While hearing a custody dispute, the Chhattisgarh High Court recently held that the financial status of a parent or their ability to admit the child to a reputed school are not benchmarks for the happiness of the child [Nimish Agrawal v. Ruhi Agrawal].
A Division Bench of Justices Goutam Bhaduri and NK Chandrawanshi also said that a child may be happy being with a parent having lower financial status and if he is sent to a local school instead of a boarding school, where he would be living away from his family.
“There is no exorbitant difference in between the income and apart from it, it is not that the income of the parent will bring the joy and smile to the face of the child. A child may be comfortable in a company of someone who may have a lower financial status it is always contrary to general expectation. It is not the measurement to be carried out while deciding the custody of the child,” the Court held.
The Bench was hearing a challenge to a family court order that granted custody of a nine-year-old girl to her mother. The father had moved the High Court seeking her custody. He claimed that given his superior financial status, he could get the child admitted to the “best school in India”. However, the Bench ruled,
“It is not a tug of war between wealth and personality traits. Placement of the child in the best boarding school cannot be a benchmark for happiness of a child. A child may be happy in a regional local school in company of the parents instead of living in isolation in the hostel the domino effect may be otherwise. Consequently, we do not agree to proposition that child would get the better development if she is placed in the best school in India according to the father,” the Bench said.
Referring to a number of precedents, the Court held that welfare of the child was of paramount consideration for determining who gets custody. Keeping this in mind, and the fact that the child had earlier expressed that she wanted to live with her mother, the Court held,
“On attaining puberty she may be more frank with her mother and may need her support and the controlling consideration is only the welfare of the child should prevail. It is not the negative test that the father is not unfit or disqualified to have the custody but applying the positive test we are of the opinion that custody would be in the welfare of the minor would be much more with the mother.”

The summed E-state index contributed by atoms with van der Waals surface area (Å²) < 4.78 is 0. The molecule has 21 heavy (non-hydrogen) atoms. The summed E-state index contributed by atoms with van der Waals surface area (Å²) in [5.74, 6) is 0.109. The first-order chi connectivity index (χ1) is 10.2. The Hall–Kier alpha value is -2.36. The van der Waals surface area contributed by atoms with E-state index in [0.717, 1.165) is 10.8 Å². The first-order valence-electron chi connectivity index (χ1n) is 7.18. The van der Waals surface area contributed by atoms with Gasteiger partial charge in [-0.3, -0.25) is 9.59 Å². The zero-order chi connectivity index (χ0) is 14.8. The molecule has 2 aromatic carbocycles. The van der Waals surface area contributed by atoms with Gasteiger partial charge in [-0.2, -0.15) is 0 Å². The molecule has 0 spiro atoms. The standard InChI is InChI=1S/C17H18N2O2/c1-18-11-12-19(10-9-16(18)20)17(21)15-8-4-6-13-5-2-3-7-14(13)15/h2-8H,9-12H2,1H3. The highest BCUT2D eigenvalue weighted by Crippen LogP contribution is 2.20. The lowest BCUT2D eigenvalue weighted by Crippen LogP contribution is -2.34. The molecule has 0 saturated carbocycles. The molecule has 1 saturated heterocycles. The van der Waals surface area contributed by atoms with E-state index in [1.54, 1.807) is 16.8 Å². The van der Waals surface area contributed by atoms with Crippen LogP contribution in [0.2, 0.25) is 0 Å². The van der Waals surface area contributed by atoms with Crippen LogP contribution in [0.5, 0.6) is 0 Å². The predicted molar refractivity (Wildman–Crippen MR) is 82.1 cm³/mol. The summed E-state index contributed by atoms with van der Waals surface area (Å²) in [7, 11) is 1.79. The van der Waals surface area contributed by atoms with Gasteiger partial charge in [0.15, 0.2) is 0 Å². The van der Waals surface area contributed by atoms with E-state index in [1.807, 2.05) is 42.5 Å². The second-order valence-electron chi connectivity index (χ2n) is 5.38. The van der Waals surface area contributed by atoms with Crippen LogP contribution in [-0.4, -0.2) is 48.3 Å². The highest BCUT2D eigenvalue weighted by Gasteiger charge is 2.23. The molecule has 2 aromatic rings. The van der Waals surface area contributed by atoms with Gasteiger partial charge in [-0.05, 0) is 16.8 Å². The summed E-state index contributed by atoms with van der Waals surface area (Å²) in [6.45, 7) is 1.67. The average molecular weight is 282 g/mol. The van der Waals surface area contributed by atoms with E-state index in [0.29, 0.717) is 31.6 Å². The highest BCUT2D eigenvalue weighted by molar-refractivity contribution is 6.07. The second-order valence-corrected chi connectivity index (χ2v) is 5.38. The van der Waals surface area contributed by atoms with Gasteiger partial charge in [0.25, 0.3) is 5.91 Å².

The Court also called for the need to not treat children as commodities in such cases, opining,
“A child being not a property or commodity and the issue relating to the custody of minor and tender aged children have to be handled with love, affection, sentiments and by applying human touch to the problem. Therefore, considering the same and as per the desire of the child, we deem it appropriate that the child would be better in the custody of her mother.”
The Court, however, enhanced the visitation rights of the father, noting that the hours granted by the family court were too meagre.
“The communication will help in maintaining and improving the bond between the child and the parent who is denied the custody. If that bond is maintained, the child will have no difficulty in moving from one home to another during vacations or holidays. The purpose (of visitation rights) as held by the top court is that the courts cannot provide one happy home with two parents to the child then let the child have the benefit of two happy homes with one parent each. The interests of the child are best served by ensuring that both the parents have a presence in his/her upbringing,” the Bench stated.
In fact, the Court highlighted the importance of the child’s bond with her grandparents, who were granted visitation rights along with the father. This, in the Court’s opinion, will be beneficial for the development of the child.
Senior Advocate RP Agrawal along with Advocates Manoj Paranjpe, Rahul Gupta and Vivek Mishra appeared for the husband.
Advocates Gagan Gupta and Jay Deep Singh Yadav represented the wife.